People are being warned to be wary of scammers pretending to be from the NHS as coronavirus contact tracing launches in the UK.
It’s feared fraudsters will pretend to be from NHS contact tracing services to con people into handing over personal details.
Contact tracing works by asking people who have tested positive for the virus to share the details of others who they have been in contact with who could have caught it from them.
This is exactly the kind of information fraudsters want and need in order to trick people out of their money, making the service an ideal target.
The National Cyber Security Centre (NCSC) said the public has sent it 600,000 scam emails since the start of the pandemic, all trying to use confusion and worry around the outbreak to their advantage.
Here, Which? looks at how the official NHS contact tracing service works and how you can tell a real message from a fake one.
How the real contact tracing process works
If you have coronavirus symptoms you can get tested.
If your test is positive you’ll be contacted by the NHS England by text, email or phone. In Scotland, Wales and Northern Ireland, the NHS is only contacting people by phone at the moment.
The NHS England Test and Trace service will only get in touch with you for one of the following two reasons:
1. You’ve tested positive for the virus
If you test positive for the virus, you’ll be contacted within 72 hours of taking the test.
Genuine texts, calls or emails from the NHS service won’t ask you for any personal details upfront.
You’ll be given a unique ID number to log in to the NHS England Test and Trace website. The only official web address for the NHS Test and Trace service is: https://contact-tracing.phe.gov.uk/
Once you’ve logged in using your ID, you’ll be asked to enter some basic information about yourself including:
- Your name, date of birth and current address
- the names of the people you live with
- places you’ve recently visited
- names and contact details of people you were in touch with around 48 hours before you developed symptoms.
If you can’t access the website, you’ll be asked to give these details over the phone.
And if you’re in Scotland, Wales or Northern Ireland, all NHS contact tracing is currently being carried out over the phone.
If you get a call about testing positive for coronavirus, but you haven’t taken a test in the past few days or have never taken a coronavirus test, then the call isn’t real.
A smartphone app that will alert people that they’ve been in contact with other app users with coronavirus is still being trialled on the Isle of Wight.
It’s not currently available for the general population, so avoid downloading any apps that claim they’re contact tracing.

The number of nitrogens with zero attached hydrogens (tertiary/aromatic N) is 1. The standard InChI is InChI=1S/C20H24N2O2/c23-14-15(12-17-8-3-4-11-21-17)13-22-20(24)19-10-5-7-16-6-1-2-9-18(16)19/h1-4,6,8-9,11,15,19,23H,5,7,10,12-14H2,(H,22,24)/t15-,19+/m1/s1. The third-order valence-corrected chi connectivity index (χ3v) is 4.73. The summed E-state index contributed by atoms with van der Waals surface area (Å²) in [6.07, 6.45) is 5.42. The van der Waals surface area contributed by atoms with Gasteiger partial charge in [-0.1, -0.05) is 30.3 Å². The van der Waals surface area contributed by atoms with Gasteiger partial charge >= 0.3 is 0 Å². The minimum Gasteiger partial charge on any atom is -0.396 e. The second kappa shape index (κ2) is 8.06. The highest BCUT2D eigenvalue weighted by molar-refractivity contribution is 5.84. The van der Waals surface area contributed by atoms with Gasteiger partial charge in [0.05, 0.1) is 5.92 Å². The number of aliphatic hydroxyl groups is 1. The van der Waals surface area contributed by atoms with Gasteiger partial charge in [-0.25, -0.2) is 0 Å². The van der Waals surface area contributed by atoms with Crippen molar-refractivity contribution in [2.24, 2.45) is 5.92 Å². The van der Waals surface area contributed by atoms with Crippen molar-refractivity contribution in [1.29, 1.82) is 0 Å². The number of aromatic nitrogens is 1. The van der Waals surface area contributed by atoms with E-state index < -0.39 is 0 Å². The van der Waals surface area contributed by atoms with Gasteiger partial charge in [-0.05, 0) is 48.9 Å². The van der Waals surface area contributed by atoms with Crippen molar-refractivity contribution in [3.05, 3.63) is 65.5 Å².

2. You’ve been in contact with someone else who has tested positive for the virus
The NHS will also contact you if someone else who has tested positive for the virus has been in close contact with you.
You’ll be asked to self-isolate for 14 days. You’ll be given advice on how to do this, what symptoms you should look out for and what to do if you develop the illness.
You won’t be asked for any other personal details or payment information in this kind of call or message. And, crucially, you won’t be asked to pass on the details of anyone you’ve been in contact with either.
This is because unless you have tested positive or developed symptoms, there is no need to notify anyone you’ve been in touch with at this stage.
It’s a red flag if you’re asked to hand over this information to a caller or by replying to a message.
Check the caller or sender’s details
The NHS Test and Trace service will only be contacting people by phone, text message or email.
Texts will come from ‘NHStracing’ which is a protected sender ID.
Calls will come from 0300 013 5000, however there’s still a risk of this number being spoofed.
Calls from any other numbers, or from a withheld number, should be treated as fake.
How to report a Test and Trace scam
If you’ve received a dodgy message or call you can report it to Action Fraud, the national fraud reporting centre working with the police.
If you can take down any details such as numbers and email addresses, this will also be useful.
Find out more about reporting scams from our guide.
What if you think you’ve given your details away to a scammer?
If you’ve given away payment or bank details, let your bank know as soon as possible. They’ll be able to help you protect your accounts.
If you’ve shared other personal details, keep an eye out for unexpected bills or invoices addressed to you. Check your credit report regularly for any new accounts that you haven’t opened.
You can also let us know if you suspect a message or call you’ve received is suspicious. Email us at firstname.lastname@example.org
Read the latest coronavirus news and advice from Which?.
This article was originally published on 3 June. It was updated on 4 June to make clear how the app being trialled on the Isle of Wight works.